Davis and Ma wrote up a long list of one-paragraph game pitches to prototype. They would be small, manageable games that two people could complete on their own. The game they chose to go with would have to be finished within a year, because that was all they had budgeted for. Among the pitches inspired by board games, roguelikes and all the genres that excited them was a 2D, top-down management game called FTL. The Opposite of Fail
- The making of FTL
posted by Artw
on Mar 17, 2013 -
NEW from VIDEO Magazine, arising out of its popular "Arcade Alley" column, it's ELECTRONIC GAMES Magazine
!(page of PDF links)
Brought to you by editors Frank Laney Jr. and Bill Kunkel
, and filled with all the latest news on programmable home console games, computer games (with special coverage for the new ATARI 800 system), stand-alone electronic devices and arcade gaming. [more inside]
posted by JHarris
on Feb 7, 2013 -
Both characters remained fully clothed and there were no genital shots. But this was still the most explicit sexual content Wildenborg had seen in a video game. “It was at this point I decided to release the patch to the public,” he says. “I tossed the name 'Hot Coffee' on the file, based on the fact that the girlfriends would ask CJ in for some 'coffee' as a euphemism for sex. Hot Coffee was the first modification for San Andreas.”
- The history of Grand Theft Auto's infamous "Hot Coffee" mod.
posted by Artw
on Dec 9, 2012 -
The Most Dangerous Gamer
The Atlantic profiles game developer Jon Blow, most famous for creating the acclaimed and philosophical Braid
, now working on "puzzle-exploration" game The Witness
. Blow aims to make The Witness a groundbreaking piece of interactive art—a sort of Citizen Kane of video games...“Things are pared down to the basic acts of movement and observation until those senses become refined,” he told me. “The further you go into the game, the more it’s not even about the thinking mind anymore—it becomes about the intuitive mind.”
posted by shivohum
on Apr 11, 2012 -
I remember with crystal clarity when I realized I was making more money from this enterprise than I was at my full-time job. I quickly decided to expand and hired four guys in Singapore to play 24/7. I paid them unreasonably well for the time, almost 3x as much as they would for other re-sellers; this bought me loyalty, and in this enterprise, loyalty is everything."
How I Helped Destroy Star Wars Galaxies [more inside]
posted by Foci for Analysis
on Mar 7, 2012 -
Editor Marty Halpern looks back at the career of George Alec Effinger (part 1
, part 2
, part 3
), a prolific author best known for his work set in the Budayeen
, a walled city in a future Islamic state, teeming with gangsters, hustlers and transsexual prostitutes, many of them habitual users of plug in personality modules. The noirish tone and exotic technology of the Marîd Audran
books (When Gravity Fails, A Fire In The Sun, The Exile Kiss) made Effinger one of the leading lights in the cyberpunk movie, and spawned a videogame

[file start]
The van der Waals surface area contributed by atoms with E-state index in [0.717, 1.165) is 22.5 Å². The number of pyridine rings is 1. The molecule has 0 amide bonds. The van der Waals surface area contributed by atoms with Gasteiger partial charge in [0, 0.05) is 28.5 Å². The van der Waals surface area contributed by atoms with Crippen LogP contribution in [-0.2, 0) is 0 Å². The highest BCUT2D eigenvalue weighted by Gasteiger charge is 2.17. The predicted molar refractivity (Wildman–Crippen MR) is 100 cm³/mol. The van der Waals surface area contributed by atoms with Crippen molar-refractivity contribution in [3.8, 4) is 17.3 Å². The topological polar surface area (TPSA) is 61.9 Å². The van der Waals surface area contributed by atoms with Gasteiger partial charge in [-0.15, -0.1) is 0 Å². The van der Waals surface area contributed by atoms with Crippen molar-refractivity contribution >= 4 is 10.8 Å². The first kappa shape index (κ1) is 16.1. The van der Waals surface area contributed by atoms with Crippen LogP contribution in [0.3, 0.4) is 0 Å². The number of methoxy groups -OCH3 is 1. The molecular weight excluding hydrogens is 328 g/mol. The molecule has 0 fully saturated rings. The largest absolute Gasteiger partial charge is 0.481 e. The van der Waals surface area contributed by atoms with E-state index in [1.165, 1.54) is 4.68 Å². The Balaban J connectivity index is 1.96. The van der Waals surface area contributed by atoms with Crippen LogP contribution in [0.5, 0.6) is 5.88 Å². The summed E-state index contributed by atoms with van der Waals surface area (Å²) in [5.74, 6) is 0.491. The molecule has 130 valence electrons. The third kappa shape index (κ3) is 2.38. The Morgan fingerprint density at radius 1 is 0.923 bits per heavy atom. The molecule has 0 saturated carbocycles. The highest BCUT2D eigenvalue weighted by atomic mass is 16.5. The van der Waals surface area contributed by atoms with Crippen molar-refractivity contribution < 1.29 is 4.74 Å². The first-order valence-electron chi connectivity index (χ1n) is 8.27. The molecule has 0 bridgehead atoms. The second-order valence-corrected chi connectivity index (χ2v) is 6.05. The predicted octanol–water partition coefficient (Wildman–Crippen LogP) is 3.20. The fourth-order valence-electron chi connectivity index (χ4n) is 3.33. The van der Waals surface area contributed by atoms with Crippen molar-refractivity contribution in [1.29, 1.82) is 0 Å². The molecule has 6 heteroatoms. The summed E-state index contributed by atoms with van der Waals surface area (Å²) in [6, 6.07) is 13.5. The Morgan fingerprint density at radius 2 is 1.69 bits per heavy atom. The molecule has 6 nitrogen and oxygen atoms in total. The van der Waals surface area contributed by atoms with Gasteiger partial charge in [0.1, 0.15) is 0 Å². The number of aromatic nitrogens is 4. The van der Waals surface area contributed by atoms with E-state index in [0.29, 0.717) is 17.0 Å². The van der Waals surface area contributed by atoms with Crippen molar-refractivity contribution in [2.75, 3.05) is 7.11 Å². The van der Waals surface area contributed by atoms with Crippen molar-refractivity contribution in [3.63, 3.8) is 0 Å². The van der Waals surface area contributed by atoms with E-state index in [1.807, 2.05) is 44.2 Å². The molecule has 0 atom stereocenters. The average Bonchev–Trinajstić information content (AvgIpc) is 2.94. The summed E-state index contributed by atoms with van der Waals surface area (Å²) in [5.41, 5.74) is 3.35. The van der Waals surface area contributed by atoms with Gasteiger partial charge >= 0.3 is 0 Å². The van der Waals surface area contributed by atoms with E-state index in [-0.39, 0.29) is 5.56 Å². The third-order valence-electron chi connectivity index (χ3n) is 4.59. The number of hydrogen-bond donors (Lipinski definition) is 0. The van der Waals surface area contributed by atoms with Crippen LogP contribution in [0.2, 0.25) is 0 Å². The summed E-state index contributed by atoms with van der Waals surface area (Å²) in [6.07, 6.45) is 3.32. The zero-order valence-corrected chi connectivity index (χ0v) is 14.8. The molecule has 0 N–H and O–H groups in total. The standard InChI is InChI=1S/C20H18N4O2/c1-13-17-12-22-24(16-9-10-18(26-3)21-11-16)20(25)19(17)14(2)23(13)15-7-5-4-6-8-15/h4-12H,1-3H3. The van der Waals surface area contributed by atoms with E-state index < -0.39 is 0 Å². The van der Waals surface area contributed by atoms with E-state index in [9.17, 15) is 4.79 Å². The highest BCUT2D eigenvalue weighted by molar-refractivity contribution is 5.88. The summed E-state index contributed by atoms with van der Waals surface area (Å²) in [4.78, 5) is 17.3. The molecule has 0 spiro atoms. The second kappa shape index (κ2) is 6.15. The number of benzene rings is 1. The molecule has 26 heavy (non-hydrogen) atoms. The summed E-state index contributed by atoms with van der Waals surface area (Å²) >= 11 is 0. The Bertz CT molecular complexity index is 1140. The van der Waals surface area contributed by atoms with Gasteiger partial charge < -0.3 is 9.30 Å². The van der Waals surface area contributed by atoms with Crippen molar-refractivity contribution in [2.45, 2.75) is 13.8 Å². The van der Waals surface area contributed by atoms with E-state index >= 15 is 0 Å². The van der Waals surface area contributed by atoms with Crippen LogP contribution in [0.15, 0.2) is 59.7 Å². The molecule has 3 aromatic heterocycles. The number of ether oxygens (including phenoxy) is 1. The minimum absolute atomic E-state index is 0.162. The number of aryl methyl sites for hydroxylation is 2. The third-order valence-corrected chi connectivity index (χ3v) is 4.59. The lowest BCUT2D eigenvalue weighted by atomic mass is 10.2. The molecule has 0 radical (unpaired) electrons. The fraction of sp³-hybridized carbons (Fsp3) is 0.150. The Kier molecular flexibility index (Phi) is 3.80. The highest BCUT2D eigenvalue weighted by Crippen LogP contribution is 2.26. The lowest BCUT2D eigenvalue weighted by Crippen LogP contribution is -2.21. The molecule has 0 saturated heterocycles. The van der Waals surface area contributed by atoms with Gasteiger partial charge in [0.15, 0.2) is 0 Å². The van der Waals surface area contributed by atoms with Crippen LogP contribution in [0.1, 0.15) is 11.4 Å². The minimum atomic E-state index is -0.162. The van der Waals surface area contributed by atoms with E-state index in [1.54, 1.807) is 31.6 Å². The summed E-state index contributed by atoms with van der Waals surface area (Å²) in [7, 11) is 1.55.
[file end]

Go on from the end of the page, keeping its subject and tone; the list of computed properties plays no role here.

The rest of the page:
- a rare attempt at a graphical adventure from Infocom - and an RPG setting
. Sadly Effinger faded from prominence
after that, and he suffered from a number of health and financial setbacks before passing away
in 2002. His work has had somewhat of a resurgence in popularity of late, with the Marîd Audran books coming back into print in 2007, a long with a collection
containing The Wolves of Memory, Effinger's personal favourite amongst his novels.
posted by Artw
on Jun 9, 2009 -
The Duke Nukem Forever List
provides a bullet-point run down of notable events that have occurred since Duke Nukem Forever was first announced back in 1997. And for those who may have missed last month's Gamespot interview, George Broussard is still
saying it'll be done when it's done
, insisting that 3D Realms "won't be rushed" into releasing DNF before it's ready.
posted by Effigy2000
on Jul 22, 2006 -
What do you get when you mix a fiendishly difficult and addictive puzzle game with the feel of a hack & slash RPG set in a cartoonish, slightly tongue-in-cheek fantasy world? That would be Deadly Rooms of Death
(DROD for short). The game is freakin' huge, with 25 levels filled with unique rooms, and it also happens to be free.
posted by speicus
on Sep 22, 2005 -
When will (or will) computer games begin to constitute art? And particularly, highbrow art? I've heard Myst
described as the first "literary" computer game
; I've played a few games with language well in the foreground
, but is there anything out there that truly transcends the basic dorkiness of the medium? I don't imagine the mainstream industry
would be cranking out challenging intellectual fare, but surely it exists somewhere?
posted by scissorfish
on Sep 2, 2001 -
Nintendo delays U.S. launch of GameCube
Nintendo has pushed back the U.S. arrival of its new GameCube video game console by nearly two weeks, with executives saying they intend to avoid the shortages and frustrated consumers that marked the debut of Sony's PlayStation 2 last fall.
posted by Brilliantcrank
on Aug 23, 2001 -